15. Hi,
    I have 2 bee nest in my garden, while there not doing any harm l cant help wondering if a bee keeper woildnt get more benefit from them.. Am in the WF12 0JZ area , happy to let a keeper have them

  16. Despite your apologies, it is disgraceful that the idea of killing bees made it past your so-called editorial checks and was broadcast to your subscribers. Ultimately this is your responsibility and I hope you will do a feature that explains how to encourage more bees and other beneficial insects into the garden, because that is what people want. You seem to be astonishingly out of touch.

  17. Thanks for tips on pests- especially wasps!
    A pot of mint on the table when eating all fresco- from now on
    I never knew that!!

  18. Whilst wasps might be considered a nuisance they play a very important part in ecology and perform vital roles in our gardens and countryside. Please consider this and respect these creatures the same as other insects which all have a vital role. It is their world too!

  19. I totally disagree with wasps being our friends & I know this because I have a phobia spanning nearly forty years. Wasp are not our Friends & most certainly not a bees Friend because they try their best to kill them & get to the lovely golden colour of honey. More often than not one or more of the drones will fight them off by stinging the wasp to death & good for them. Wasp are vermin & there’s nothing for them to do but kill our hard working bees for the nectar or the honey. They crave sweet things like our drinks & desserts. So unlike our wonderful busy Bee that works hard for us the wasp are just scavengers, they work for nothing but will sting us for anything.

  20. Well, your editing is still rubbish, because bees are protected and I hope it will become an offence soon to kill bees or swarms of bees.

    I am also against mass killing of wasps and hornets. There are ethical ways of getting rid of them. Reaching for the poison is not one of them.

    All I could do was shake my head in frustration reading this blog. Is this where the money is going? Misinformation in a grand scale.

    1. Well said Daniela. Obviously some people are unaware of the Bee shortage and the threat to crop pollination.

  21. Human Beings are all to quick to exterminate so called pests. All these creatures are part of a complex ecosystem …… this is why the world is in the state it is….because we do not value these creatures. Pollinators are so important!

  22. While I who;y agree that bees are to be protected, they are kind of pests when they are in your roofspace and keep falling through invisible holes into the bedroom. Any suggestions to humanely manage them?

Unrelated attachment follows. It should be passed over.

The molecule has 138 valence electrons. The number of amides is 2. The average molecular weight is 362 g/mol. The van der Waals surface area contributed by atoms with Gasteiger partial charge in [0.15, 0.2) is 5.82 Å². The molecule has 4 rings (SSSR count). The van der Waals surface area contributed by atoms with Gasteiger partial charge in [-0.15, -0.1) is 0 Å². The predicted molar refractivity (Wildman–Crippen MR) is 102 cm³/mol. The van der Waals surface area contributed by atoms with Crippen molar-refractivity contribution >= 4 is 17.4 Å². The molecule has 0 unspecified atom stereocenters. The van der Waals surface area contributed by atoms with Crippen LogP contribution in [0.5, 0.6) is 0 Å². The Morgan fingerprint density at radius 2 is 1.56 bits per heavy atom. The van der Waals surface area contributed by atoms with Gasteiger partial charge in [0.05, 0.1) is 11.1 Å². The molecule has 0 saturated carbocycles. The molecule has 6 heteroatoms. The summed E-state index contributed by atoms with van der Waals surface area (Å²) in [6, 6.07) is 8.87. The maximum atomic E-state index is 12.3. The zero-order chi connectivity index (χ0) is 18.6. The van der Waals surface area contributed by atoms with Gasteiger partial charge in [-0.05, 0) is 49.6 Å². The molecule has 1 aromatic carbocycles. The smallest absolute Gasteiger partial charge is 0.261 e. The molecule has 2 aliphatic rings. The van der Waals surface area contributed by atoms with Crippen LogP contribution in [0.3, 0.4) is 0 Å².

23. I have bees in my garden shed, advice on getting them to move out, please, I have a fatal allergy to bee Stings!

  24. I have a nest of bees but they are not the furry bumble bee but more like wasps – maybe mortar bees? They are directly above my back door and when they come out they make a real buzz due to the numbers and although no-one has been stung, I am allergic to bee stings and really need them to go. What can I do?

  25. I have the best advice yet as to how to get rid of bees and wasps. Do what my neighbour did. Remove every plant and every blade of grass and concrete over the whole area. No bees, no wasps, no birds. All neat and tidy and dead. Easy, you see.

  26. This email went into my junk and I only read it because it mentioned getting rid of the bees in the title – thanks Natalie for editing this out of the article.
    I don’t know why people are so anti wasp either – they are important pollinators and predate on many other ‘unwanted’ creatures such as aphids and caterpillars. Not so sure about the mint keeping them away though…my pond is almost overgrown with mint but there was a wasp in the middle this morning having a drink =+)

  27. Just been for a walk 5 adults 4 kids 6 dogs. 2 adults stung, 4 dogs stung. wasps are horrid. if I’d been the one stung I wouldn’t be here now!!!! Never have this with the lovely bees.

  28. Always useful to know. What would be even more useful is how to kill off and repel tiny little mites that are increasing in their numbers. A number of friends and myself are all suffering this same problem.

  29. We have been having a wasp issue in our backyard and there seem to be more every day. I did not realize that the swarms are actually larger in the late summer. We definitely will be contacting a pest control company to come take care of the issue rather than trying to tackle it ourselves. Thank you for the informative article!